The capacity to learn is a gift; the ability to learn is a skill; the willingness to learn is a choice. – Brian Herbert
From a young age we are taught; if you want to learn, then you go to school. If you were anything like me, School was mind-numbingly boring. There was no interest, no curiosity and thus no willingness to learn.
To learn you have first to want to. Given enough time and dedication, you can learn anything; cooking, swimming, skiing or even programming. But is there a way we can speed up learning?
I’m a big advocate of Tim Ferriss and the inspiration he is for fast pace learning and work ethic; his podcast first introduced me to The Pareto principle (also known as the 80/20 rule). It states that; “for many events, roughly 80% of the effects come from 20% of the causes.”
Following this, you can break down any skill into two parts.
- The top 20% (hardest parts to learn)
- The bottom 80% (easiest parts to learn)
Theoretically the hardest parts to learn will take 80% of your total time, whereas the easiest parts to learn will only take 20% of the time.
This principle means that by isolating the few vital tasks, we can learn the majority of a skill in a relatively short amount of time!
Okay great, we now know that we can learn 80% of the content in 20% of the time and we can isolate the top 20% most commonly used material to understand 80% of a skill. But how do we learn it?
We are all unique, no two of us learn the same way, one person might find that reading for 6 hours straight is their best way to learn while another might find a 10-minute video works better for them. Truth is we all have to experiment to find what methods work best for us.
We can speed up this process though.
Visual, Aural (Audible), Read/write, and Kinaesthetic (Touch) or VARK for short are the four main styles that people use. Knowing your learning style can help you break down what materials are best suited for you to learn more efficiently.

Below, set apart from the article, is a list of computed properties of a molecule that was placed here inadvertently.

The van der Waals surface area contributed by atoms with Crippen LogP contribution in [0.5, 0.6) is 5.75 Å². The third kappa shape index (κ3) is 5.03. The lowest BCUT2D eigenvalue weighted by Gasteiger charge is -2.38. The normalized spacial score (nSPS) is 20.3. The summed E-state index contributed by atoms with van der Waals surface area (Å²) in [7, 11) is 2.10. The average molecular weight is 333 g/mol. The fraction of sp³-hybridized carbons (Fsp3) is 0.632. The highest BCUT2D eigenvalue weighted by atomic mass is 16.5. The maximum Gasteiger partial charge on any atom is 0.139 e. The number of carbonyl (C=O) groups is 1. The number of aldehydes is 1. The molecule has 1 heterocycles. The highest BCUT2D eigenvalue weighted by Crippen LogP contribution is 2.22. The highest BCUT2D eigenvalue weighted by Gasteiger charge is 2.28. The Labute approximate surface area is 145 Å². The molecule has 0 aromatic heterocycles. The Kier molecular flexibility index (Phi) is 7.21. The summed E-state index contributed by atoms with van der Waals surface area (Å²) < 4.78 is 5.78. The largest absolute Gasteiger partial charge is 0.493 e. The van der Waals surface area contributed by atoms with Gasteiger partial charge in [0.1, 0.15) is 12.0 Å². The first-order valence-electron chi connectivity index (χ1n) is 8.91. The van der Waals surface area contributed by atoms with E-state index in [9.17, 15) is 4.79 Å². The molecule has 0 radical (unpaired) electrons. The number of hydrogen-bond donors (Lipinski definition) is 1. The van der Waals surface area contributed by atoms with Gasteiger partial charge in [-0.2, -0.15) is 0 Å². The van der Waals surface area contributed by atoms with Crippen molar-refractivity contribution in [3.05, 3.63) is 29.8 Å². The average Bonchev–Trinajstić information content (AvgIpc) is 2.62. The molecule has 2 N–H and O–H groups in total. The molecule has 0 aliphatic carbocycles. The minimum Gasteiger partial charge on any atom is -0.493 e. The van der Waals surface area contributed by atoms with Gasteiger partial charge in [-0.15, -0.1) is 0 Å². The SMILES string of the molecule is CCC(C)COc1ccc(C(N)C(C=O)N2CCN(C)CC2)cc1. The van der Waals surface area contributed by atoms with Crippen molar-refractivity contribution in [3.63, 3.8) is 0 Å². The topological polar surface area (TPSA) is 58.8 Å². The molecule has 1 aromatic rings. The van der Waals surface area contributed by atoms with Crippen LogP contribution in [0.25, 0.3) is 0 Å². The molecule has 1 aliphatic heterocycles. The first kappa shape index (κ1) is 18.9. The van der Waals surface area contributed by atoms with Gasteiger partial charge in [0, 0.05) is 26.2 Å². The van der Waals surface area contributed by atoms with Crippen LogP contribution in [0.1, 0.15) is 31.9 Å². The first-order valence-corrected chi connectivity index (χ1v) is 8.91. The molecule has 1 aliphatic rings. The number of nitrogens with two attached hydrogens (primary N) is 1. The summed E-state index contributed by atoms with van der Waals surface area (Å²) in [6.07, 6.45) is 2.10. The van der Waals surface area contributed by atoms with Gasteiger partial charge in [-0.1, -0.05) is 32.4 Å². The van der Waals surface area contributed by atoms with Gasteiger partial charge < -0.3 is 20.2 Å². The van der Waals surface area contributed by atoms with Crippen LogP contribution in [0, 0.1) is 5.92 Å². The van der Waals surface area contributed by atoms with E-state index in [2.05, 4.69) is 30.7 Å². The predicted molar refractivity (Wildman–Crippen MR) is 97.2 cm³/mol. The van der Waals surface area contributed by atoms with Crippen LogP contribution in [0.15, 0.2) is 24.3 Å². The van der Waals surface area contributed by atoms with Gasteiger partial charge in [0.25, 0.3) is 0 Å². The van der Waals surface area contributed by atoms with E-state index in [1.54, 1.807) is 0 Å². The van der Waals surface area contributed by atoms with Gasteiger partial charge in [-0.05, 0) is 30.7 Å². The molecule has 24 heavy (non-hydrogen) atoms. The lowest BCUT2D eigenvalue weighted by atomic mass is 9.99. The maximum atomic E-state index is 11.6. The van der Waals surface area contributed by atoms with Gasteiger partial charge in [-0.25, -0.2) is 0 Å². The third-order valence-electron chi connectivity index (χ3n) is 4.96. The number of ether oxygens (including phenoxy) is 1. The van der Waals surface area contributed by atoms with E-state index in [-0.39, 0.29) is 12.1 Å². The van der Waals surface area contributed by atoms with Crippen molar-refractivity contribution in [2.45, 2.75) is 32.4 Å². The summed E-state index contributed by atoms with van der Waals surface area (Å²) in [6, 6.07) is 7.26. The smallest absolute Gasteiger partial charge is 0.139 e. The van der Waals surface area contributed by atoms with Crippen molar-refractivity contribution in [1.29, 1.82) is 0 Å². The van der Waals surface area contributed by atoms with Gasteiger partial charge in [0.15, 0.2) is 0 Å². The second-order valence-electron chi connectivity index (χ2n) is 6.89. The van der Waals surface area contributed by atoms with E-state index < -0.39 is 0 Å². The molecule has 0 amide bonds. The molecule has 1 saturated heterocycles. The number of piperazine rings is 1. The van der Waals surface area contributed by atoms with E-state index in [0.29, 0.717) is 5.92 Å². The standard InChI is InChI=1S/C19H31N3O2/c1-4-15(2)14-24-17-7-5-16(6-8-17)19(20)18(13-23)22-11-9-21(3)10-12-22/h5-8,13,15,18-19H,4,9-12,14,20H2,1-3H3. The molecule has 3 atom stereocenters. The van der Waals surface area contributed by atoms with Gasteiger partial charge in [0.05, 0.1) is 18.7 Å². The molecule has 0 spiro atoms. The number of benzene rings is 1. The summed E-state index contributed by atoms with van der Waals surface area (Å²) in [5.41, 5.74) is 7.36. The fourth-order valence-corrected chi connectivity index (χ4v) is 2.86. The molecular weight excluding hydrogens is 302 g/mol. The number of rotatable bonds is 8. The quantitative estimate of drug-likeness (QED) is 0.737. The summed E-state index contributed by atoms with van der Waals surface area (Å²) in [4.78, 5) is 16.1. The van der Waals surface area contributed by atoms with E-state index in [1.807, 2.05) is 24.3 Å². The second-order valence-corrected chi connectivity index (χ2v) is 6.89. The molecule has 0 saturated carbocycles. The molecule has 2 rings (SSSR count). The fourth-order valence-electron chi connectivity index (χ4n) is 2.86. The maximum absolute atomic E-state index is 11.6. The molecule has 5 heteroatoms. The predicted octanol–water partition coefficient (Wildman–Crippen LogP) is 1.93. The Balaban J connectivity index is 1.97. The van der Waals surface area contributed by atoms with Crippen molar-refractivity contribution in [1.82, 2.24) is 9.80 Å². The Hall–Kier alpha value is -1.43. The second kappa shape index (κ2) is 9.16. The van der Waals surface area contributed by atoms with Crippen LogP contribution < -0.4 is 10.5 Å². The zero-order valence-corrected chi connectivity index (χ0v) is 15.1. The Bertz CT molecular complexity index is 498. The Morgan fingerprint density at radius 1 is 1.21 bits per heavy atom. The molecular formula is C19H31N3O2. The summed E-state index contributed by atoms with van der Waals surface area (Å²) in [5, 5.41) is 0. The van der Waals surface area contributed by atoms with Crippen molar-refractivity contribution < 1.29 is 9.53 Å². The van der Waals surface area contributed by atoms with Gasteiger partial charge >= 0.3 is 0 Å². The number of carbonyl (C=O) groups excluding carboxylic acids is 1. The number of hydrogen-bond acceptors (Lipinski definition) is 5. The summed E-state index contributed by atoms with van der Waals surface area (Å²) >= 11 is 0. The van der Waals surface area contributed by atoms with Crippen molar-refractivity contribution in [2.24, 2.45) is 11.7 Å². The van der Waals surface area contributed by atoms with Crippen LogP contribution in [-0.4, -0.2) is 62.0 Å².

This two-minute VARK Questionnaire will give you a rough estimate of what learning style(s) you use. I just completed it, and my results were:
Visual 6 Aural 3 Read/write 3 Kinaesthetic 10
Which is accurate for me; I know that either being shown what to do first and then trying or just getting stuck in and working it out as I go is how I learn best.
What were your results? Leave a comment down below.
So now we know what to learn and how we can learn it, now all we need to do is keep hold of what we have just learnt. Sleep. Straight forward but it always seems like we never prioritise it high enough. There’s plenty of articles as to why cramming the night before exams rarely works, why it’s better to go to bed early or the benefits of sleep. Need I say more. Go to bed!
Trouble sleeping but can get enough of screens? There are options for PC and Android which add a red glow as the evening sets in reducing blue light making it easier for you to sleep. I use them cause it’s better for you eye’s too!
Now you have all the tools you need; you know what to learn, how to learn it and why sleep is important. Three vital aspects of learning more efficiently. Remember nothing happens overnight, learning takes time; be persistent, and you will see results.
I will be adding the benefits of having a mentor and the power of asking good questions however I think this deserves an entire post by itself.
Thanks for reading, and I wish you the best of luck on your learning adventure!